We’ve been able to isolate them and confine them, keeping them stable for over 10 minutes at a time. We’ve been able to measure their attractive and repulsive electric and nuclear forces, and are working on getting to the gravitational force. And earlier this month, for the first time, we measured the electron transitions in the anti-hydrogen atom, and determined they were equivalent in every way to the transitions in a hydrogen atom to better than one part in a billion (10^9).

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    Yet the search continues. We’ve found a very subtle set of differences between the decays in the weak nuclear interaction between strange, charm and bottom quarks and their antiquark counterparts: the first hint that antimatter is different from matter. But it isn’t enough to explain why the Universe is made of matter and not antimatter. For that, we need additional physics. We need something that goes beyond the Standard Model, and beyond our standard expectations. So we continue to probe for new particles, for new interactions and for unexpected asymmetries. If we get lucky, we just might stumble upon the origin of why matter is everywhere, and antimatter isn’t.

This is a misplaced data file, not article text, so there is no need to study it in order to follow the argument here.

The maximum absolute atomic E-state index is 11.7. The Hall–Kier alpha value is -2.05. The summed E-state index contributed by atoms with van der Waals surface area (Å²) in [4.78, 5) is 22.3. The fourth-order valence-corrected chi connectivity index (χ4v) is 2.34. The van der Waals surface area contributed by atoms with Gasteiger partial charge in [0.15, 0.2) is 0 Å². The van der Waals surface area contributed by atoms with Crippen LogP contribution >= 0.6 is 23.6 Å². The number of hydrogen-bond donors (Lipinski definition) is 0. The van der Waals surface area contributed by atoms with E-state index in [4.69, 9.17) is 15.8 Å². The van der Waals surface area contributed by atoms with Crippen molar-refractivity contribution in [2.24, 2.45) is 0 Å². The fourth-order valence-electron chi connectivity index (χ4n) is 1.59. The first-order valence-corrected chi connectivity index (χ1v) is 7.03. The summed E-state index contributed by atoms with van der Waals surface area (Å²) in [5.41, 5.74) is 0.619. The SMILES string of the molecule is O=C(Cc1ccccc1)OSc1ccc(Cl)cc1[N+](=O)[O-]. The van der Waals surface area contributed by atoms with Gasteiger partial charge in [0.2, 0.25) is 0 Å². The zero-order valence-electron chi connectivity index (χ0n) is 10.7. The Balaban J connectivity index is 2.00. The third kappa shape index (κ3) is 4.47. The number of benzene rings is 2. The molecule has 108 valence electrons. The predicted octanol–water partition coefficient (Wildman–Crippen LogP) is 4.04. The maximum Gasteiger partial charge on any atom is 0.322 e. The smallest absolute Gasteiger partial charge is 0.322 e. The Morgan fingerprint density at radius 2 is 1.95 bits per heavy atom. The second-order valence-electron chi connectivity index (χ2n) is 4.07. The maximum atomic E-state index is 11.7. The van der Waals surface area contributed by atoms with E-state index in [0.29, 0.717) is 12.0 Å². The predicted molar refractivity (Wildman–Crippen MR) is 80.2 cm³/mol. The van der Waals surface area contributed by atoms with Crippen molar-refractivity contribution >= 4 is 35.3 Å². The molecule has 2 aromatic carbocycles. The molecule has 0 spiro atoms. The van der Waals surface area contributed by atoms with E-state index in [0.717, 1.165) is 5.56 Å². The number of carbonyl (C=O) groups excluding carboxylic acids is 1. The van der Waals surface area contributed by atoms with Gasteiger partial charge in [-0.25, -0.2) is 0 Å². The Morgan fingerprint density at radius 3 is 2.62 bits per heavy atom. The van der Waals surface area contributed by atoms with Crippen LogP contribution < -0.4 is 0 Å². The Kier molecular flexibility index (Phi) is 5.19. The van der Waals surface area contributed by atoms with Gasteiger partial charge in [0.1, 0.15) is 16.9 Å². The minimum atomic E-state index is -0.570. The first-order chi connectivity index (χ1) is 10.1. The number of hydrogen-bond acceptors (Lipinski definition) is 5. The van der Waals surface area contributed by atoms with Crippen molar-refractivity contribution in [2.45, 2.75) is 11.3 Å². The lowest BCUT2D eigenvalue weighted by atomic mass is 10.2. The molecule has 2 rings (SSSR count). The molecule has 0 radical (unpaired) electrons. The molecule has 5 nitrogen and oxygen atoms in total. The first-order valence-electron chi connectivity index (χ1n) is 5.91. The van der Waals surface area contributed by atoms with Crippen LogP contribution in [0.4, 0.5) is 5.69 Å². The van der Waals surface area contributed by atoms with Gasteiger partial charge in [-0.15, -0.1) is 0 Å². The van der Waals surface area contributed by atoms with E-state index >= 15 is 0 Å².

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    One possible set of new particles, the Xs and Ys that arise in grand unification theories, could give rise to the matter-antimatter asymmetry. Image credit: E. Siegel, from his book, Beyond The Galaxy.

    But until then, our only option is to keep stabbing in the dark. To keep searching for the next decimal place; the next subtle effect to measure; the next, more advanced nuclear or atomic configuration to test. Nature may be slow to give up the secrets that are key to our existence, but we are persistent. Continuing to investigate the unlikely — or even the impossible — is the only way we know of to uncover the ultimate truth.